If you are using Matlab, you will need the npy-matlab repository to load these data files. You can also make use of the spikes repository which has some functions you may find useful. Importantly, unlike Phy and Phy-contrib, spikes is provided "as-is" and is not guaranteed to work, nor to be stable, nor to be well-documented! But you may find parts useful, for example: * loadKSdir - load some of the useful pieces of information from the kilosort and manual sorting results into a struct * readClusterGroupsCSV - load the information from the cluster_group.tsv file with cluster labels * getWaveForms - extract some raw waveforms out of the original data file * templatesPositionsAmplitudes - compute some useful things about your spikes and their waveform shapes, like the position along the probe and the amplitudes * psthViewer - a simple GUI to quickly look at rasters and PSTHs aligned to some event, and scroll through your different clusters.


  • I opened the GUI but don't have a waveform view or trace view. What happened?

    • These views won't show if the data file isn't found or can't be loaded. So check that your has the correct path for the data file and that it is the correct file.
  • How can I determine the waveform shape of cluster X now that I'm done with sorting?

  • Phy does not save mean waveforms or waveform samples so you can't just load the answer. There are two ways to approach this.
    • First, you can extract the raw waveforms at the spike times of cluster X and average them (e.g. in matlab use the getWaveForms function. More generally, memory-map the raw data file and simply read out the voltage data around the spikes times of interest).
    • Second, you could just take the template shape for each cluster. If there were merges, then a single cluster will have spikes from multiple templates in it, and an approximation that may be good enough (depending on your purpose) is to just take the template that is associated with the greatest number of constituent spikes. E.g. just tally up how many times each template is in cluster 961 (maybe 1200 spikes from template 897 and 100 from template 654), take the max (897) and use that template. The peak channel, the waveform width, or the amplitude of template 897 will be a close approximation of the value for cluster 961 even though cluster 961 included spikes from template 897 as well as other templates (since only similar templates are merged). A function that computes the template for each cluster according to this logic can be found here.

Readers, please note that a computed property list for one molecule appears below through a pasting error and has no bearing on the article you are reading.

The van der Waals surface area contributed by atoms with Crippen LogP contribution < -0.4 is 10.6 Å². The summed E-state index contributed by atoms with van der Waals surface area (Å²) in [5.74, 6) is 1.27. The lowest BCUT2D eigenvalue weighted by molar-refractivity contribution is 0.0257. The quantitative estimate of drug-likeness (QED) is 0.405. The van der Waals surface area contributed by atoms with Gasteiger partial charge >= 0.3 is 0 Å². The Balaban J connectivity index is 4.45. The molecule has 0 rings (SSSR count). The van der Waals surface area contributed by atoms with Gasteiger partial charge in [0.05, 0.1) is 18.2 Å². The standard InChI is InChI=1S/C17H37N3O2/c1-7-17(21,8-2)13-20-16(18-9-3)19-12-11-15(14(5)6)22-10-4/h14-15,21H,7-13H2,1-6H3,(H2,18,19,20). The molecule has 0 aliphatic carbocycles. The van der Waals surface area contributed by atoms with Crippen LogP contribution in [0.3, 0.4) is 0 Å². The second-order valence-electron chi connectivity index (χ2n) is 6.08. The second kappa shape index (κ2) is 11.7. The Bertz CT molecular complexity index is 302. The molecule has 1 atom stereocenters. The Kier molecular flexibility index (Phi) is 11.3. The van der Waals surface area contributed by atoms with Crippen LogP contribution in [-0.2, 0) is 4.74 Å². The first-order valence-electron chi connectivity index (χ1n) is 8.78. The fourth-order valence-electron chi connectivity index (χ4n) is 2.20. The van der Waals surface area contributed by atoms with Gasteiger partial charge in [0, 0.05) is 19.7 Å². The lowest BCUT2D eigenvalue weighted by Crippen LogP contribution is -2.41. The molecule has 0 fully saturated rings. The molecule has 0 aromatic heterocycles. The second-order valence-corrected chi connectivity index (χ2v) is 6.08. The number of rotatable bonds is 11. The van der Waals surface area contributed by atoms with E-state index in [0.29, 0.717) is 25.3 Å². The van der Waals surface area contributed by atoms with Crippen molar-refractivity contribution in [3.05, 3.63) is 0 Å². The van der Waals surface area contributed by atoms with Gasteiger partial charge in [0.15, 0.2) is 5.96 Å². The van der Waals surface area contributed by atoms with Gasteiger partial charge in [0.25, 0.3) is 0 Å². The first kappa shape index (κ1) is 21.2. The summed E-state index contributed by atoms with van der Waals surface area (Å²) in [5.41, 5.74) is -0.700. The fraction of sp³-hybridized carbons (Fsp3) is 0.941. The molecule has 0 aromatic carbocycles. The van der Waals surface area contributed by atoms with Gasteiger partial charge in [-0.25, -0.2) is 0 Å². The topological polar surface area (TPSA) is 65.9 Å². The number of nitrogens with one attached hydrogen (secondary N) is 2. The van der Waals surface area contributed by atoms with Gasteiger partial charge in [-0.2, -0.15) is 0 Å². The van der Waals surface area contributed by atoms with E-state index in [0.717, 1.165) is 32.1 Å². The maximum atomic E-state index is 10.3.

Stability how consistent the recordings are over the recording period. For example, electrode drift during an experiment would be an example of instability.

Waveform amplitude is evaluated by looking at the waveforms. The decision of whether this is too low to be considered in the analysis is subjective. Auto-correlogram (ACG): the pairwise cross correlations of... Cross-correlogram (CCG): the cross correlogram of the ACGs

Multi-unit activity (MUA): category for cells that are not well isolated.

good: this classification is user determined, and is generally meant to be used to label cells that are well-isolated to a high level of confidence.

MUA: this is for clusters that fail to meet the good criteria, usually because they consist of poorly isolated cells (e.g. they do not have a clean refractory period).

noise: noisy waveforms are classified as noise (i.e. the waveform looks like an artefact or is present in an unrealistic/biologically unlikely set channels).

Similarity: is a variable in SimilarityView that indicates how similar a cluster is to the one selected in ClusterView. This should guide the user to clusters that should be considered for merging using the protocol in the user guide. High similarity does not necessarily mean the clusters should be merged. There is no hard cut off for considering similarity, but clusters with low similarity are very unlikely to need to be merged.